Protiviti recently hosted a webinar to gauge the readiness of companies for the new standard, asking over a thousand attendees on whether they are ready or have started preparing, or if they have even read the new standard. “Only between a quarter and a third of the people on the line have even started,” said Wright. “Depending on how we asked the question, whether they had read the standard, or had started working on how it applied to them, no matter how we asked it, the general answer was only between one-quarter and one-third had started in some way or another.”
He believes many companies feel they don’t have to get ready for another two years. “It’s two years away and as you see from the TRG [FASB and IASB’s joint Transition Resource Group] and other activities there are a lot of questions,” said Wright. “The more people who get involved, the more questions they have and the more questions they are trying to answer. As companies begin the process, it’s becoming clear to them, as it to us and to others who are helping them, this is not necessarily a need to just write a position paper. It’s going to be something that affects data flows and sources of information from people outside the finance group who are going to need to be educated and trained.”
The IASB is less likely to authorize a delay in the standard. Unlike FASB, the IASB is giving companies the option to adopt it early.
“One of the differences is that they’re allowed to early adopt, and of course one of the things about the U.S. standard is that you can’t early adopt, and because you can’t early adopt, nobody can say that they’re finished,” said Wright. “Then there’s no example for everybody to look to either. It’s a process that is dynamic for everybody at the same time, and applies to all the calendar-year companies at the same time. Companies need to be engaged with their internal and external auditors, their other service providers, and across their organization, IT, sales, tax and legal, accounting and finance departments. They need to engage all of these parts of the organization to be as ready as they possibly can be for what will be a more subjective standard.”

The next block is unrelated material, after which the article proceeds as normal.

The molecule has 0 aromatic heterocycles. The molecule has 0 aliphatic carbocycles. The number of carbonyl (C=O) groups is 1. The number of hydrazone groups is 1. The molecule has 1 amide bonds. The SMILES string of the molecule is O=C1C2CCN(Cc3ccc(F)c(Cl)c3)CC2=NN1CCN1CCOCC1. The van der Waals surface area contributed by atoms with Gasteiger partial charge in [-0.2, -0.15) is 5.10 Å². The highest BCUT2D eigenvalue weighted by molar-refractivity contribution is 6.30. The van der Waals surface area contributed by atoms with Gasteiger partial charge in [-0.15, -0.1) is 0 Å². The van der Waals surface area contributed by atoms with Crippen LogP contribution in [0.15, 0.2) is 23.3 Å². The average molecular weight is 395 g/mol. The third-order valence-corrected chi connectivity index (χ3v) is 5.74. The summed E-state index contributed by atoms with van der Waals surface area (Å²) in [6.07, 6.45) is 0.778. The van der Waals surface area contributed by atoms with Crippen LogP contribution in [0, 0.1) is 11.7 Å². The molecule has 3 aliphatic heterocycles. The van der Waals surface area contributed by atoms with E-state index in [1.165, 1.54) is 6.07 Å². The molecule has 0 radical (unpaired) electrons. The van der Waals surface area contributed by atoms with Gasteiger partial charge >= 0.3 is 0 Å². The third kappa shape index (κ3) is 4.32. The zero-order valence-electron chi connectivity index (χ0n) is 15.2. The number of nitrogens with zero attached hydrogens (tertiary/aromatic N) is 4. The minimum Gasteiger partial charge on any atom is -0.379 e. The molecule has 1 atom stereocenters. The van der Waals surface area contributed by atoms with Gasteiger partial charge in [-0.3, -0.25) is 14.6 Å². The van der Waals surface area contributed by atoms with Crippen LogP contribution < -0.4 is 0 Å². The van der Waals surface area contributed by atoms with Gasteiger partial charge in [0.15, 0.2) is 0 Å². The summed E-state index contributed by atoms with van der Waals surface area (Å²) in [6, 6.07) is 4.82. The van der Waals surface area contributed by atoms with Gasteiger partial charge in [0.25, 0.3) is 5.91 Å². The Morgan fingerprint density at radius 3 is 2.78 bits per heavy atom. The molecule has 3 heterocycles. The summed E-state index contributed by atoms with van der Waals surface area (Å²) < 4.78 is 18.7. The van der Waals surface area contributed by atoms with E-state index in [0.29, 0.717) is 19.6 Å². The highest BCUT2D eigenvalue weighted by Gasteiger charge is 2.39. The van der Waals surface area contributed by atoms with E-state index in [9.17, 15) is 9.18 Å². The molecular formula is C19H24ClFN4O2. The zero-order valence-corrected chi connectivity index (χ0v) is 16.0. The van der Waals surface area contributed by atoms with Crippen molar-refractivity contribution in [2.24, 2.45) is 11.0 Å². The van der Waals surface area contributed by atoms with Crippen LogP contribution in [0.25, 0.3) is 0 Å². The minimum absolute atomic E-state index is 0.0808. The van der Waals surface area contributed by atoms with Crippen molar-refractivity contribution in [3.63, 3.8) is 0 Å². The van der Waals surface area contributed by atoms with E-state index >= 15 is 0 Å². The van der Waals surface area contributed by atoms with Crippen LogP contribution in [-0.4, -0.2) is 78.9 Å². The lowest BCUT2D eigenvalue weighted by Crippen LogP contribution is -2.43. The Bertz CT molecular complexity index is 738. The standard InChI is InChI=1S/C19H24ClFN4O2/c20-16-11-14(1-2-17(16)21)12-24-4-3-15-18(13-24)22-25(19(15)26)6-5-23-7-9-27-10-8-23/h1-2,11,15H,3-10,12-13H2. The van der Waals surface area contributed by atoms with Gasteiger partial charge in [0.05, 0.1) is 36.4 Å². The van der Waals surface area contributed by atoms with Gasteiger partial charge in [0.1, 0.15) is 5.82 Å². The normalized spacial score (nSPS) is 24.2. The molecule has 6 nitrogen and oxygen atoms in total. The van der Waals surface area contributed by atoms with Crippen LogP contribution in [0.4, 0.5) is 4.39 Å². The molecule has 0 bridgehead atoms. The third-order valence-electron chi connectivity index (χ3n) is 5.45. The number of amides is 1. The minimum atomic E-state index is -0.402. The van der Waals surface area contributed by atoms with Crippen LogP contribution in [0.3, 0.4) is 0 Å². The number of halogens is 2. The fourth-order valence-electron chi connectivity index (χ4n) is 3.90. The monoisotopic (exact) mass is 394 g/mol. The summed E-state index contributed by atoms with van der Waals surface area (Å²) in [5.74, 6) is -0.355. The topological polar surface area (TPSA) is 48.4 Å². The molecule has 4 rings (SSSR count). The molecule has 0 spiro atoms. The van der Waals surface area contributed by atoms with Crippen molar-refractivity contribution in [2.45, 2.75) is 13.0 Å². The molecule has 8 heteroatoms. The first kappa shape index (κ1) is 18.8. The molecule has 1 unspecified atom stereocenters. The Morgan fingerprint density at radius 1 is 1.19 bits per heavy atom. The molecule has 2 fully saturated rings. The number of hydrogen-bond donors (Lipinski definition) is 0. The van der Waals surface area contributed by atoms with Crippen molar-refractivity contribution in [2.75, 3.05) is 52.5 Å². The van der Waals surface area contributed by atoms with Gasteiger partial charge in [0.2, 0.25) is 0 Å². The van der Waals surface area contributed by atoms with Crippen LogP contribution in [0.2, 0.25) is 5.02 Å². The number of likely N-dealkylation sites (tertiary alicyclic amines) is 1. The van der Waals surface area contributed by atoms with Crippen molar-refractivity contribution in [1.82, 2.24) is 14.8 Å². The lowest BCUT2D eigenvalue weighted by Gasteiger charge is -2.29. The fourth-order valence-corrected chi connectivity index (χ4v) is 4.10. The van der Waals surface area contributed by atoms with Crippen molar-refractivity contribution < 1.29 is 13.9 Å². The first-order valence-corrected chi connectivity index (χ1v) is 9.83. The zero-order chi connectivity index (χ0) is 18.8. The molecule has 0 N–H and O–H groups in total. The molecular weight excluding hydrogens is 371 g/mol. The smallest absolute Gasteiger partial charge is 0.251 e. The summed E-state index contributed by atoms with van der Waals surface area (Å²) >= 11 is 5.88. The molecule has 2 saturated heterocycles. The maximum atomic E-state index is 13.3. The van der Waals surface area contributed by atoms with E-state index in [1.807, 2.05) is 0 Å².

The revenue recognition standard, whether or not it is delayed, and the upcoming lease accounting standard, will both lead to major changes for many types of companies.
“As companies approach some of the new issues, in particular the new revenue recognition model and in the not too distant future, the lease accounting model, when that becomes a final pronouncement, they should be considering not only the accounting policy, which is a necessary first step, but also what they’ll need around infrastructure, people, process and technology, and what other departments beyond finance will need to be involved in making sure that they not only become compliant with the new standard but remain compliant with the new standard,” said Wright.
As FASB officials gather feedback from stakeholders, Wright advises companies to get ready, whether or not a delay is approved. “It seems like we won’t know until the spring, and that’s not a period of time in which we would advise companies to wait for an answer,” he said. “We would advise them to use every second of the time that might be available to them to get ready, as opposed to delaying. In other words, use the delay to be better prepared, not to be behind.”